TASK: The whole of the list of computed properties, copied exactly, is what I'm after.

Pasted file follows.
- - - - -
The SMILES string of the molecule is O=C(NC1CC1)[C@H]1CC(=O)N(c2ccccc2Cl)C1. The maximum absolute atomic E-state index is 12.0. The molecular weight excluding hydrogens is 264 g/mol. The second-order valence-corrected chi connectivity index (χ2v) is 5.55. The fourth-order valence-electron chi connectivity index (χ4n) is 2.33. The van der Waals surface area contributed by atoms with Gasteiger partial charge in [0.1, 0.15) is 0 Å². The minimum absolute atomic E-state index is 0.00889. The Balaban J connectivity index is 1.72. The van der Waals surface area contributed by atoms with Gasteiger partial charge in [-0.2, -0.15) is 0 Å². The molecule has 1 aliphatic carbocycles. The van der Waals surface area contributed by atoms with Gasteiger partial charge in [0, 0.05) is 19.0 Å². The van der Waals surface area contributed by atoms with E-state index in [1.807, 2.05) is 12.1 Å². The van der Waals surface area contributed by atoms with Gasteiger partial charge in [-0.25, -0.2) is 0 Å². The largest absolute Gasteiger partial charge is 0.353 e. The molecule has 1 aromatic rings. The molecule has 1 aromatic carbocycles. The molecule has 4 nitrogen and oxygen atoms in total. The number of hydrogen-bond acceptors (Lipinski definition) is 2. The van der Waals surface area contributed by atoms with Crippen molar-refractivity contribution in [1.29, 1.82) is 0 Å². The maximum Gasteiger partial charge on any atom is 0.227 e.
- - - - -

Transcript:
The SMILES string of the molecule is O=C(NC1CC1)[C@H]1CC(=O)N(c2ccccc2Cl)C1. The maximum absolute atomic E-state index is 12.0. The molecular weight excluding hydrogens is 264 g/mol. The second-order valence-corrected chi connectivity index (χ2v) is 5.55. The fourth-order valence-electron chi connectivity index (χ4n) is 2.33. The van der Waals surface area contributed by atoms with Gasteiger partial charge in [0.1, 0.15) is 0 Å². The minimum absolute atomic E-state index is 0.00889. The Balaban J connectivity index is 1.72. The van der Waals surface area contributed by atoms with Gasteiger partial charge in [-0.2, -0.15) is 0 Å². The molecule has 1 aliphatic carbocycles. The van der Waals surface area contributed by atoms with Gasteiger partial charge in [0, 0.05) is 19.0 Å². The van der Waals surface area contributed by atoms with E-state index in [1.807, 2.05) is 12.1 Å². The van der Waals surface area contributed by atoms with Gasteiger partial charge in [-0.25, -0.2) is 0 Å². The largest absolute Gasteiger partial charge is 0.353 e. The molecule has 1 aromatic rings. The molecule has 1 aromatic carbocycles. The molecule has 4 nitrogen and oxygen atoms in total. The number of hydrogen-bond acceptors (Lipinski definition) is 2. The van der Waals surface area contributed by atoms with Crippen molar-refractivity contribution in [1.29, 1.82) is 0 Å². The maximum Gasteiger partial charge on any atom is 0.227 e.